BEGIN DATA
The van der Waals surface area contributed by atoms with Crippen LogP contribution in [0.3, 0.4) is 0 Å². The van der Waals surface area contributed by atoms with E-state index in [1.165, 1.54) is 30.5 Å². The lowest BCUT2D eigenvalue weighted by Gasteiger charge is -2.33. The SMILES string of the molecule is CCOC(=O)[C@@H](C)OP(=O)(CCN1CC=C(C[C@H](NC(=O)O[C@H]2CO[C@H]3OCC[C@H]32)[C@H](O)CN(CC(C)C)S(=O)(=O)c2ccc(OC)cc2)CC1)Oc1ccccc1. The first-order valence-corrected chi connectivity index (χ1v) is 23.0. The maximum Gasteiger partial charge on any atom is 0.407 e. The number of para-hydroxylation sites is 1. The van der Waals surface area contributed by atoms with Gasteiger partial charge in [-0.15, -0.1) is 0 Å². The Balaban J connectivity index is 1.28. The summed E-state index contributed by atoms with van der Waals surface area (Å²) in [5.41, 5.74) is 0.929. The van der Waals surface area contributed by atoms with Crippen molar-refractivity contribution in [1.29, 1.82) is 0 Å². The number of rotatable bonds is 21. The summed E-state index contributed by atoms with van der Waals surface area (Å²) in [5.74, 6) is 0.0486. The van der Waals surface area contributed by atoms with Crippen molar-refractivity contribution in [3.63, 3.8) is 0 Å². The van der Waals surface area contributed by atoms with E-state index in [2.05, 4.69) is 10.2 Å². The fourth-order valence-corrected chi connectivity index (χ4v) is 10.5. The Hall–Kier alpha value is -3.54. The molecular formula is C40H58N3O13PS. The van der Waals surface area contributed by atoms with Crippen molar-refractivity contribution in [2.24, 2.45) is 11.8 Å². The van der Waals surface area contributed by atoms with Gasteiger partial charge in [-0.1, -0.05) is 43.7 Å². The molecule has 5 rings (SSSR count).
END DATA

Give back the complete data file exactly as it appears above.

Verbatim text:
The van der Waals surface area contributed by atoms with Crippen LogP contribution in [0.3, 0.4) is 0 Å². The van der Waals surface area contributed by atoms with E-state index in [1.165, 1.54) is 30.5 Å². The lowest BCUT2D eigenvalue weighted by Gasteiger charge is -2.33. The SMILES string of the molecule is CCOC(=O)[C@@H](C)OP(=O)(CCN1CC=C(C[C@H](NC(=O)O[C@H]2CO[C@H]3OCC[C@H]32)[C@H](O)CN(CC(C)C)S(=O)(=O)c2ccc(OC)cc2)CC1)Oc1ccccc1. The first-order valence-corrected chi connectivity index (χ1v) is 23.0. The maximum Gasteiger partial charge on any atom is 0.407 e. The number of para-hydroxylation sites is 1. The van der Waals surface area contributed by atoms with Gasteiger partial charge in [-0.15, -0.1) is 0 Å². The Balaban J connectivity index is 1.28. The summed E-state index contributed by atoms with van der Waals surface area (Å²) in [5.41, 5.74) is 0.929. The van der Waals surface area contributed by atoms with Crippen molar-refractivity contribution in [1.29, 1.82) is 0 Å². The number of rotatable bonds is 21. The summed E-state index contributed by atoms with van der Waals surface area (Å²) in [5.74, 6) is 0.0486. The van der Waals surface area contributed by atoms with Crippen molar-refractivity contribution in [3.63, 3.8) is 0 Å². The van der Waals surface area contributed by atoms with E-state index in [2.05, 4.69) is 10.2 Å². The fourth-order valence-corrected chi connectivity index (χ4v) is 10.5. The Hall–Kier alpha value is -3.54. The molecular formula is C40H58N3O13PS. The van der Waals surface area contributed by atoms with Crippen molar-refractivity contribution in [2.24, 2.45) is 11.8 Å². The van der Waals surface area contributed by atoms with Gasteiger partial charge in [-0.1, -0.05) is 43.7 Å². The molecule has 5 rings (SSSR count).